Elena Milagro de Hoyos was a beautiful young Cuban-American woman living in Key West when she was diagnosed with tuberculosis in 1931. Her mother brought her to the U.S. Marine Hospital for treatment, and as fate would have it, unwittingly introduced a madman into her daughter’s life…and death.
Carl Tanzler was a German immigrant who worked as a radiology technician at the hospital and went by the name of Count Carl Von Cosel. He lived in a fairy tale world of his own imagining. In addition to granting himself the aristocratic title of Count, he also claimed to have earned nine university degrees, to have been the captain of a submarine and to be an inventor. (The last claim at least had some truth to it.) He did not share his true past with anyone in his new home town, that he had immigrated to the United States with a wife and two daughters whom he had abandoned hundreds of miles north in Zephyrhills, Florida.
The phony Count saw Elena when she came to the hospital for treatment, and fell madly in love. He believed young Elena was a woman he had had visions of years previously. Though at the time there was no cure for tuberculosis, he convinced her desperate family that he could help Elena through special x-ray sessions and tonics of his own concocting. While he cared for her, he showered Elena with gifts of jewelry and clothes, and even offered marriage…apparently neatly forgetting that he was still legally wed. Ironically, Elena too was already married; her husband had deserted her years earlier, but never divorced her. Her wedded state notwithstanding, Elena was not interested in the elderly Count for romantic purposes; she only wanted to survive the dreaded disease she had contracted. Sadly, it was not to be. Elena succumbed to her illness on October 25, 1931 at the age of 22.
After her death, the Count persuaded Elena’s family to allow him to build her a mausoleum, so she could be buried in style. He had a key made to the crypt and used to visit her grave almost daily, bringing flowers and other offerings. Two years after Elena’s death, the Count snuck her decayed corpse out of her tomb and brought it to his “laboratory”. There he rebuilt her body, using padding and mortician’s wax to fill out her form, oils and chemicals to keep what was left of her skin supple and glass eyes and a wig of Elena’s own hair to finish her look. He used silk fabric to replace her skin in areas where it had rotted away. In addition to the oils, herbs and embalming chemicals he lathered on the poor cadaver, he also liberally sprinkled her with perfumes, since after all, she was a corpse and corpses will smell.
For seven years he lived with Elena as his secret wife. He slept next to her in his bed. A newspaper boy even mentioned around town that he had been creeped out when he spied through window, the Count dancing with a life-sized “doll”. Finally, the townspeople put two and two together (why was this single, elderly man buying perfume and women’s clothing?) and the rumors started flying.
Elena’s family had been decimated by the same disease that had killed her, but her sister Nana was still alive to hear the whisperings. First she had Elena’s mausoleum opened, and when they found it without its occupant, she stormed the Count’s lair and discovered the horrid truth. Nana promptly went to the police, who then arrested Von Cosel.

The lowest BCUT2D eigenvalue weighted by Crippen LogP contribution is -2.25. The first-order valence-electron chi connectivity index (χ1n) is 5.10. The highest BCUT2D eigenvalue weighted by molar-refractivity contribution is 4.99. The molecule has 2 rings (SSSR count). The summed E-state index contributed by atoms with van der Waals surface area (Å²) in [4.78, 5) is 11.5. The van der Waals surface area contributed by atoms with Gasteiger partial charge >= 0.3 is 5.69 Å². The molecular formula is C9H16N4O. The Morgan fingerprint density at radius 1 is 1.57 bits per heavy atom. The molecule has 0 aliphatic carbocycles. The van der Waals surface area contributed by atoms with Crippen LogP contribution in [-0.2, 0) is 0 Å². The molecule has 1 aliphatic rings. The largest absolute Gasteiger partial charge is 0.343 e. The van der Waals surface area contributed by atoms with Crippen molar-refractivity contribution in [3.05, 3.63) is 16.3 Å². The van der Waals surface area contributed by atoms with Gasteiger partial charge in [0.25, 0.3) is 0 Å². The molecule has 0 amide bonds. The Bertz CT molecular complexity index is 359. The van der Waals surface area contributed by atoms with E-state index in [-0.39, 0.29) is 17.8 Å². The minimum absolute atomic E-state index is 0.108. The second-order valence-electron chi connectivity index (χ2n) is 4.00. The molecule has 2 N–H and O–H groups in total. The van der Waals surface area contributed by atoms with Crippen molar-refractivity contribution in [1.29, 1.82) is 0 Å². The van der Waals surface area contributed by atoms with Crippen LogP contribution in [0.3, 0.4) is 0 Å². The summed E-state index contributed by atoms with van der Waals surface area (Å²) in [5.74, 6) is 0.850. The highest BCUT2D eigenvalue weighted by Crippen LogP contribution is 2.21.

During the time he was incarcerated and the matter was being mulled over by authorities, the locals were of mixed minds. Many considered what he did to be the height of romanticism. Others thought Von Cosel was sick in the head. The public furor over the matter was so great that the powers that be thought it would be a good idea to put the poor girl’s rebuilt body on display at the local funeral parlor. Thousands of gawkers, including children, filed past the coffin where the waxy image of a once vibrant, beautiful girl lay. Around the same time, (either before the viewing or after, I am not sure), an autopsy was done on the remains. Eventually her body was re-interred in a secret location, so Elena could finally rest in peace.
In the end, the case against Von Cosel was dismissed since the statute of limitations for his crime (grave robbing and desecrating a corpse) had expired. Freed from jail Von Cosel may have been, but his sensitivities were offended…he felt he had been treated horribly, and he couldn’t stay in Key West any longer. He relocated to Central Florida to live not far from his estranged wife and family. Rumor says that the night Von Cosel left Key West, there was an explosion at Elena’s former mausoleum. Von Cosel lived the remainder of his life with a new effigy he had fashioned of Elena, using a death mask of her face as a model. He died in 1952.
In 1972, two decades after Von Cosel’s death, one of the doctors who performed the autopsy on Elena’s body came forward with the further disquieting fact that Von Cosel had been having intimate relations with Elena’s body during the seven or more years he had lived with it. So disturbing was that discovery that the doctors decided not to make that information public while Elena’s family members still lived.
Poor Elena, given notoriety in death, through no fault of her own, due to the horrid actions of a madman. Rest in peace, Elena.
Special thanks to Charlie Carlon’s book Weird Florida, which was instrumental in my choice of topic for today’s blog.